I got my start working on HVAC design so I know where you're coming from in terms of determining volumes for load calculations, etc. That's a very different thing from having a database of accurate square footages driven by an accurate drawing (which is what FMD is all about). IMHO, a successful FM system shows its value by connecting financial accountability to space/assets and making groups responsible for thier needs.

About the idea of "greatly reducing interferences", we just a had a local roundtable about this. The premise is that Contractor A might design something that collides with Contractor B's design and that AutoCAD magically finds and displays these interferences. While this might be a nice QC, I can't rationalize shifting any of this responsibility to the software. Back when we all used "regular" AutoCAD, you were required to be able to read all disciplines of drawings and read them well. I'll never forget the engineer who taught me a hard lesson by making me lay out ductwork in a building that had an unusual structural situation...

-Robert
FM Desktop User's Group
http://www.fmdugi.org
Employee
mark.evans
Posts: 119
Registered: ‎12-22-2004
Message 6 of 26 (151 Views)

Re: About 3D in FM

08-18-2006 08:51 AM in reply to: Allerian
Excuse me... FMD is about maintenance as well as space management. ;-)

Mark Evans


Mark Evans
Senior Product Manager
AEC Division, Simulation Product Line
Autodesk, Inc.

Contributor
Allerian
Posts: 18
Registered: ‎08-17-2006
Message 7 of 26 (151 Views)

Re: About 3D in FM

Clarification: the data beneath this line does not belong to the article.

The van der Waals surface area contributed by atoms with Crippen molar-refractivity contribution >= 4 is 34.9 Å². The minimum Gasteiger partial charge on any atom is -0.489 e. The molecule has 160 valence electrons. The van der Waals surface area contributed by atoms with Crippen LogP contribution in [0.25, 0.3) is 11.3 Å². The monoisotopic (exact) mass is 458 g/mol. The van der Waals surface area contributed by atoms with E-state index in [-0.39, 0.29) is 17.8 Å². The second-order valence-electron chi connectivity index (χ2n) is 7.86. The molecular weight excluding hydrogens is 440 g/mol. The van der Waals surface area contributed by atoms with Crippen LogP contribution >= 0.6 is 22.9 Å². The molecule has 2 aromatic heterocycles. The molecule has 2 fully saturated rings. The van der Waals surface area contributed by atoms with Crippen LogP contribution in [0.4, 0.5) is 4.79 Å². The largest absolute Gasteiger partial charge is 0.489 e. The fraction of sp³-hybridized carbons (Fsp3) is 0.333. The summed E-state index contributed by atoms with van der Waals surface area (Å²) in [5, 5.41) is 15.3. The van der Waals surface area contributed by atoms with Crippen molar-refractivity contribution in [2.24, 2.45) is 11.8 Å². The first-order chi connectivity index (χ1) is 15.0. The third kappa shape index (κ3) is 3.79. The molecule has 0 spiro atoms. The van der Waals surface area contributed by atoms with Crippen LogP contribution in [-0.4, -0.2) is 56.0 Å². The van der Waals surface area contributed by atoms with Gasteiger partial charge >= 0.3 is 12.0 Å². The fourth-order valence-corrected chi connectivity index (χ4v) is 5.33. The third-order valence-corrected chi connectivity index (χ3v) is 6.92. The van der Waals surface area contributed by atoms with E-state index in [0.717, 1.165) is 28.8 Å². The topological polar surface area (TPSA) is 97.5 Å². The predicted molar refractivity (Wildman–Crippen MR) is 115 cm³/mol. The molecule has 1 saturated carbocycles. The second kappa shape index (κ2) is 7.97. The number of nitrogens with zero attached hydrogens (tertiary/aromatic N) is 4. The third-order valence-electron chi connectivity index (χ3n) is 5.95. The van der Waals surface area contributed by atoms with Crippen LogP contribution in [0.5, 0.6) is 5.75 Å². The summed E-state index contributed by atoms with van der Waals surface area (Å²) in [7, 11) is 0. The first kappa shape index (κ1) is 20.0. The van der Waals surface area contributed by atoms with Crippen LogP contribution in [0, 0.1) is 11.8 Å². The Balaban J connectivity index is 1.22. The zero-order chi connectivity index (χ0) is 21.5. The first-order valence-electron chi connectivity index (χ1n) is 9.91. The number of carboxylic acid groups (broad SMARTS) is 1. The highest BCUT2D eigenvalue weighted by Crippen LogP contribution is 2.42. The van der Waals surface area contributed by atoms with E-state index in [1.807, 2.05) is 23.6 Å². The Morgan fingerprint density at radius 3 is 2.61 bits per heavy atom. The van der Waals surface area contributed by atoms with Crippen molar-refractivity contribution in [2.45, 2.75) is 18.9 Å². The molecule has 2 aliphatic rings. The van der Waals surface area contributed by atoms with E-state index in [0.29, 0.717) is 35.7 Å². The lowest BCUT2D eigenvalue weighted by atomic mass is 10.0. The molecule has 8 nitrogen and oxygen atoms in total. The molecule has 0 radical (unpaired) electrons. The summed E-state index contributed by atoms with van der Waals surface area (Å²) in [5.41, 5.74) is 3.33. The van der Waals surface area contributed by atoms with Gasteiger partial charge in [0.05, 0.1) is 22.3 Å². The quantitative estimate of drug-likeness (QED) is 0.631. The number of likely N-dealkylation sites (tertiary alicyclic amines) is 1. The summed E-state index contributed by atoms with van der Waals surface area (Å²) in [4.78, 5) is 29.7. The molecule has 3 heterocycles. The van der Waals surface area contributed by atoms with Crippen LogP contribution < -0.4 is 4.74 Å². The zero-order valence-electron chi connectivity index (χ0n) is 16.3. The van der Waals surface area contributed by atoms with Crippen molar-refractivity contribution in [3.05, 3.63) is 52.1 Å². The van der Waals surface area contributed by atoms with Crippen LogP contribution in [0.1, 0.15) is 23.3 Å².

08-18-2006 09:17 AM in reply to: Allerian
I hear ya Mark - apologies for pigeonholing FMD. I'm among those hoping to see the maintenace area of FMD developed. With that in mind, can you develop a scenario where a maintenace manager directly benefits from having 3D models tied into his day to day Work Order, PM, Scheduling, and Inventory system?

Remember, I'm not taking a shot at anything - I really want to generate some new ideas about how 3D connected to a living database can be useful down the road in the life of a building. I believe that's already been established in the architecture field, but I'm yet to experience it as a reality in the world of CAFM/CMMS.

I sure am looking forward to AU.

-Robert
FM Desktop User's Group
http://www.fmdugi.org
*clintonG
Message 8 of 26 (151 Views)

Re: About 3D in FM

08-18-2006 10:08 AM in reply to: Allerian
As a matter of "interferences" I'll tell my story of working as a consultant
for Children's Hospital of Wisconsin (CHW) and hopefully it will help answer
"Why 3D?"

As an architectural student I was hired to update all of the as-built
drawings and specification manuals when CHW was first constructed. I was
called back a year or so later to help CHW setup their first CAD machine.
Much was accomplished for what could be done at the time and from what early
adopters like myself could understand about what we were trying to get done.
We established file naming and related standards such as CAD layer
guidelines (before the AIA usurped the process). My work has by now no doubt
evolved from the fundamentals I established. By "evolved" I also mean to
suggest any intelligence I hoped to impart into the process has just as
likely regressed.

The architect of record HDR had used three (count them folks) yes, three
different CAD systems to design the hospital. Everything was then dumped
into AutoCAD and I tried my best to make sense of the mess. I also inherited
a so-called plan room which was an area in a machine and equipment room